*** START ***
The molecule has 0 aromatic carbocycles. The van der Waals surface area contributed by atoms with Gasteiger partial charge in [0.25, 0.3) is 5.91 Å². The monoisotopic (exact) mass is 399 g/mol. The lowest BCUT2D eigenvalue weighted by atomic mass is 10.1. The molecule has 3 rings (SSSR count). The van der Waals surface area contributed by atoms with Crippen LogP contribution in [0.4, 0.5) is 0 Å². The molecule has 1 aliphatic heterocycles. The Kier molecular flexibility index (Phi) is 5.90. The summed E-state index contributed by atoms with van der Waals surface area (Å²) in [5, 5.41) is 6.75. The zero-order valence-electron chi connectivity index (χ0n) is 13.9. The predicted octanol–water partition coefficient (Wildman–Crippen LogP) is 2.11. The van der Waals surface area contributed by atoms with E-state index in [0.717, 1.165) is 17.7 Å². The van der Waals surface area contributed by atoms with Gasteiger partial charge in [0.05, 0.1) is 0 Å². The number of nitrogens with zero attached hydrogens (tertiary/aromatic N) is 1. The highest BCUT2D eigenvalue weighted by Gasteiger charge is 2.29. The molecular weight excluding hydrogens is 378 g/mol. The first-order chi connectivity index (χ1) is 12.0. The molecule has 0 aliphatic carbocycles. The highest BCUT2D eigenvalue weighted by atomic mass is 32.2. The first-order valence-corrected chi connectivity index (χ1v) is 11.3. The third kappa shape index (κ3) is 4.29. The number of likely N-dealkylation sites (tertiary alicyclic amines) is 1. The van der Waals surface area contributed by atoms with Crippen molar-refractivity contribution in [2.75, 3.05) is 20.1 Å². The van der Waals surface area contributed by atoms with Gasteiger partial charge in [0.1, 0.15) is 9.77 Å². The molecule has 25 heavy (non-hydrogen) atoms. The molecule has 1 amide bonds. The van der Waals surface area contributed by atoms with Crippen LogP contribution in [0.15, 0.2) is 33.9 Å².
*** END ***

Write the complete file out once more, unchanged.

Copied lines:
The molecule has 0 aromatic carbocycles. The van der Waals surface area contributed by atoms with Gasteiger partial charge in [0.25, 0.3) is 5.91 Å². The monoisotopic (exact) mass is 399 g/mol. The lowest BCUT2D eigenvalue weighted by atomic mass is 10.1. The molecule has 3 rings (SSSR count). The van der Waals surface area contributed by atoms with Crippen LogP contribution in [0.4, 0.5) is 0 Å². The molecule has 1 aliphatic heterocycles. The Kier molecular flexibility index (Phi) is 5.90. The summed E-state index contributed by atoms with van der Waals surface area (Å²) in [5, 5.41) is 6.75. The zero-order valence-electron chi connectivity index (χ0n) is 13.9. The predicted octanol–water partition coefficient (Wildman–Crippen LogP) is 2.11. The van der Waals surface area contributed by atoms with E-state index in [0.717, 1.165) is 17.7 Å². The van der Waals surface area contributed by atoms with Gasteiger partial charge in [0.05, 0.1) is 0 Å². The number of nitrogens with zero attached hydrogens (tertiary/aromatic N) is 1. The highest BCUT2D eigenvalue weighted by Gasteiger charge is 2.29. The molecular weight excluding hydrogens is 378 g/mol. The first-order chi connectivity index (χ1) is 12.0. The molecule has 0 aliphatic carbocycles. The highest BCUT2D eigenvalue weighted by atomic mass is 32.2. The first-order valence-corrected chi connectivity index (χ1v) is 11.3. The third kappa shape index (κ3) is 4.29. The number of likely N-dealkylation sites (tertiary alicyclic amines) is 1. The van der Waals surface area contributed by atoms with Crippen molar-refractivity contribution in [2.75, 3.05) is 20.1 Å². The van der Waals surface area contributed by atoms with Gasteiger partial charge in [0.1, 0.15) is 9.77 Å². The molecule has 25 heavy (non-hydrogen) atoms. The molecule has 1 amide bonds. The van der Waals surface area contributed by atoms with Crippen LogP contribution in [0.15, 0.2) is 33.9 Å².